I sometimes read Wil Wheaton’s blog. For anyone who reads my blog and somehow doesn’t know of Wil Wheaton, he’s an actor who was in the movie Stand By Me and later played Wesley Crusher on Star Trek: The Next Generation. He’s done other acting since then but those are the roles that are most familiar to me. You might also know him from Big Bang Theory where he played a fictitious version of himself (from what I recall).
In Mr. Wheaton’s blog, he discusses private emotional stuff. I have sometimes written blog posts here that describe more than just a single topic but only rarely do I mention anything emotional or physiological in my life. I will write about a computer programming issue at work but I don’t usually mention who I work for, who we work for as a company, or anything about our corporate culture. Since my boss could read this at any time, I am forbidden by our culture, the culture of the business world in the USA, from writing about problems I have at work. Anything on that subject, or even close to it, is taboo.
So you ask yourself, why is it that a person must hide their problems at work? Why can’t I freely look for a job while having one? The reason is that if your employer thinks you are unhappy, they are more likely to work to replace you than to try to make you happy. At least this is what I’ve been told all of my life. If I let on to my parents that I told my boss I was having a difficult time solving a problem, I think my dad would scold me for having talked about it. And emotions are certainly a thing to be hidden; One should never talk about a project being boring or a co-worker causing frustration. Challenges are something to overcome in private. And at some level, all of this makes sense to me. The logic is sound as long as the people involved behave as predicted. It’s that prediction of behavior that is questionable. I wonder if I could tell my boss about my job and what I like and dislike about it.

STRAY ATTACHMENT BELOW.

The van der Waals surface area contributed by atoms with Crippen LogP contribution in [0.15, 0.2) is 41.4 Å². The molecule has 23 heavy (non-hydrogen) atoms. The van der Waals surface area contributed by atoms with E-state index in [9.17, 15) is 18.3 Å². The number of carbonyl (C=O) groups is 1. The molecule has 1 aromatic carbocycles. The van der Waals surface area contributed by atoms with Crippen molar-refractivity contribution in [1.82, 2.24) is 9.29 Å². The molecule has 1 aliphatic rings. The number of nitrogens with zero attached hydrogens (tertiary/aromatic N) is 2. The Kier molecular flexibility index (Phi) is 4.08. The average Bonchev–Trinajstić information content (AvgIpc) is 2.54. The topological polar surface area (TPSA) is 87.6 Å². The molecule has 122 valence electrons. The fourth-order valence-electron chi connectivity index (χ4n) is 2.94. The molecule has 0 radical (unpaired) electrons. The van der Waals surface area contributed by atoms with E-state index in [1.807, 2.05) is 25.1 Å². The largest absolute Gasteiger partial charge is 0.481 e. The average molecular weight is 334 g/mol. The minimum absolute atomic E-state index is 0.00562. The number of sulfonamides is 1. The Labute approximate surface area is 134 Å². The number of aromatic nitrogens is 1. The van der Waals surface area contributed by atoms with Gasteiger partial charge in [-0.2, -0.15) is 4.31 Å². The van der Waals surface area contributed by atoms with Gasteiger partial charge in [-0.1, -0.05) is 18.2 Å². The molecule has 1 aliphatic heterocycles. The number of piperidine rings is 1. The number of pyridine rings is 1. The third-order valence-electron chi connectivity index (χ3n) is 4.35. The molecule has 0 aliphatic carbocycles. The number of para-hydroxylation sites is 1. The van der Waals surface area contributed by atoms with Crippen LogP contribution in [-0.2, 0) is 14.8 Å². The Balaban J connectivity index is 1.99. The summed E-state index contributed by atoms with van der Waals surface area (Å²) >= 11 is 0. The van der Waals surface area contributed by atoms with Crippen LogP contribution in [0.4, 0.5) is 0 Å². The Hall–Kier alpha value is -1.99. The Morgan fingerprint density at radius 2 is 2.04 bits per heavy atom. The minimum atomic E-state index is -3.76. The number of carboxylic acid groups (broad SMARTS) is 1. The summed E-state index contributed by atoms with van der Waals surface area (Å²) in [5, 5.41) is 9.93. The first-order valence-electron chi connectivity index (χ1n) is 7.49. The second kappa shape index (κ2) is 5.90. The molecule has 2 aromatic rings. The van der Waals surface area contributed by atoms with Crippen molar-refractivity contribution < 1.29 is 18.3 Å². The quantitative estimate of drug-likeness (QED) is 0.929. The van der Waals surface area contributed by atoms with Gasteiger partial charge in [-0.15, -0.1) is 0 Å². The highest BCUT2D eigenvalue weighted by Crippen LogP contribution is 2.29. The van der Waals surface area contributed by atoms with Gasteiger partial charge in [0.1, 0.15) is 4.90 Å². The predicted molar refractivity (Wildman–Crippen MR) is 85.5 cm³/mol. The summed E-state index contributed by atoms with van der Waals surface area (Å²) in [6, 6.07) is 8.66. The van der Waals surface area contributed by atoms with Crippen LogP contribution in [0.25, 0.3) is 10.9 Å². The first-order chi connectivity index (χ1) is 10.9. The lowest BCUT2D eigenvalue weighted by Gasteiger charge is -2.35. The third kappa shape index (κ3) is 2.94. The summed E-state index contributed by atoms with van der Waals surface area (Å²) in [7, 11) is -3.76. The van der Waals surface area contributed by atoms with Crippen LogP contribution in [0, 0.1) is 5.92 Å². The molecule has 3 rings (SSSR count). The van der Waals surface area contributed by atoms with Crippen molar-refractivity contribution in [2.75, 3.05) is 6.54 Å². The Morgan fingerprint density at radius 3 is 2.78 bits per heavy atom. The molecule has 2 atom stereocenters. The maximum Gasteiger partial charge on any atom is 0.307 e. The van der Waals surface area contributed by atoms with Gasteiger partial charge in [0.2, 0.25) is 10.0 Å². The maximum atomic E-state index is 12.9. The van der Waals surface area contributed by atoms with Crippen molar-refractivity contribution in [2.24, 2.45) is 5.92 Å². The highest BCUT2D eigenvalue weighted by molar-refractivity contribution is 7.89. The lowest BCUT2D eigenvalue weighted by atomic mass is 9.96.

The company I worked for five years ago, Active Motif (who bought TimeLogic where I had worked for years), would plan on employee reviews every year. They tried to do that but were usually quite late doing them. When asked to fill out a form that had questions about what I liked and disliked about my job, I tried to be honest. After all, they were paying me to fill out that form and if they asked for my honest thoughts, they paid for them and they would get them. Once, the president and owner of the company called me and asked my opinion about something serious. He was paying me to answer him honestly so I did. It worked out for the better that I was honest, but it was a difficult thing to do. I’m pretty sure that I recommended firing someone but I can’t remember the exact situation anymore. Heck, I probably said that the other employee “had a toxic personality that makes everyone uncomfortable. He creates a hostile work environment where people are afraid to interact with him. He is constantly berating some people while actively trying to get them fired because he things they don’t like him.” Well, that’s what was going on but I probably toned it down a little bit.
I wrote a huge paragraph right in this very spot that described work right now. It went on and on, getting more and more detailed about what was bothering me and what I like and dislike about what I’m working on this week. Then I imagined my dad in my ear telling me not to gripe because it looks bad and if my boss sees it, I’ll get fired. So you get none of that. Work is fine; it’s just a tiny bit frustrating at times like any job would be. And maybe that’s how it really is. Maybe my frustrations are just heightened because I’m stuck at home all day most days due to the pandemic worrying that one day the pandemic will catch up to my company and I’ll end up out of a job like so many others. I also worry that as the challenges lessen a bit, I won’t be worth what they are paying me. I’d much rather do hard work than busy work and earn my pay! For now, I’m going to try to be thankful I’m not in the same position as our artists/hairstylist friend who is managing to get by giving painting lessons in a video-conference.